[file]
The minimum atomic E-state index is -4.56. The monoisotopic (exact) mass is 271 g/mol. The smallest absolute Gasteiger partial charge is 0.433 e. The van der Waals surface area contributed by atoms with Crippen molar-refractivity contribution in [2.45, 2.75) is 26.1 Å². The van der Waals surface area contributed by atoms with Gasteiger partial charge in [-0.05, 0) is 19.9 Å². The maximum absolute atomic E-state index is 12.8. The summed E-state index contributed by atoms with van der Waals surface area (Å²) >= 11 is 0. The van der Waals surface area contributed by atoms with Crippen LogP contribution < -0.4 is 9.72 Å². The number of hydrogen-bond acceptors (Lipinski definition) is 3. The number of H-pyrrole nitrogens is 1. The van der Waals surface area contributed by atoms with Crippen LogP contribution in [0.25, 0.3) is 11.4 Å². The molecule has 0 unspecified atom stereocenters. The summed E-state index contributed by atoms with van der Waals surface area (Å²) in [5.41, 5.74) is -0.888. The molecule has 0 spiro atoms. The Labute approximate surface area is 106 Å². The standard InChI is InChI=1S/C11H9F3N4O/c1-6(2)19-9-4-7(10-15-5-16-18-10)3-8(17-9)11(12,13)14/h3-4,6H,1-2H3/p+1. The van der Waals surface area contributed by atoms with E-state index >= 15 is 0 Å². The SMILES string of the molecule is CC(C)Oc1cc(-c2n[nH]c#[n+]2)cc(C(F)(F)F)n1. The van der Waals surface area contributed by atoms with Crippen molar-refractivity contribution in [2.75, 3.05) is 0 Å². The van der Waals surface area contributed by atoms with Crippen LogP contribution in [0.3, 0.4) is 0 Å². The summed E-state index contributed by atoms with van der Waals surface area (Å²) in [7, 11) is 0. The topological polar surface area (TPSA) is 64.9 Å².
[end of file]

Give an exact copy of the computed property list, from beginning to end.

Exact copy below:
The minimum atomic E-state index is -4.56. The monoisotopic (exact) mass is 271 g/mol. The smallest absolute Gasteiger partial charge is 0.433 e. The van der Waals surface area contributed by atoms with Crippen molar-refractivity contribution in [2.45, 2.75) is 26.1 Å². The van der Waals surface area contributed by atoms with Gasteiger partial charge in [-0.05, 0) is 19.9 Å². The maximum absolute atomic E-state index is 12.8. The summed E-state index contributed by atoms with van der Waals surface area (Å²) >= 11 is 0. The van der Waals surface area contributed by atoms with Crippen LogP contribution < -0.4 is 9.72 Å². The number of hydrogen-bond acceptors (Lipinski definition) is 3. The number of H-pyrrole nitrogens is 1. The van der Waals surface area contributed by atoms with Crippen LogP contribution in [0.25, 0.3) is 11.4 Å². The molecule has 0 unspecified atom stereocenters. The summed E-state index contributed by atoms with van der Waals surface area (Å²) in [5.41, 5.74) is -0.888. The molecule has 0 spiro atoms. The Labute approximate surface area is 106 Å². The standard InChI is InChI=1S/C11H9F3N4O/c1-6(2)19-9-4-7(10-15-5-16-18-10)3-8(17-9)11(12,13)14/h3-4,6H,1-2H3/p+1. The van der Waals surface area contributed by atoms with E-state index >= 15 is 0 Å². The SMILES string of the molecule is CC(C)Oc1cc(-c2n[nH]c#[n+]2)cc(C(F)(F)F)n1. The van der Waals surface area contributed by atoms with Crippen molar-refractivity contribution in [2.75, 3.05) is 0 Å². The van der Waals surface area contributed by atoms with Crippen LogP contribution in [0.3, 0.4) is 0 Å². The summed E-state index contributed by atoms with van der Waals surface area (Å²) in [7, 11) is 0. The topological polar surface area (TPSA) is 64.9 Å².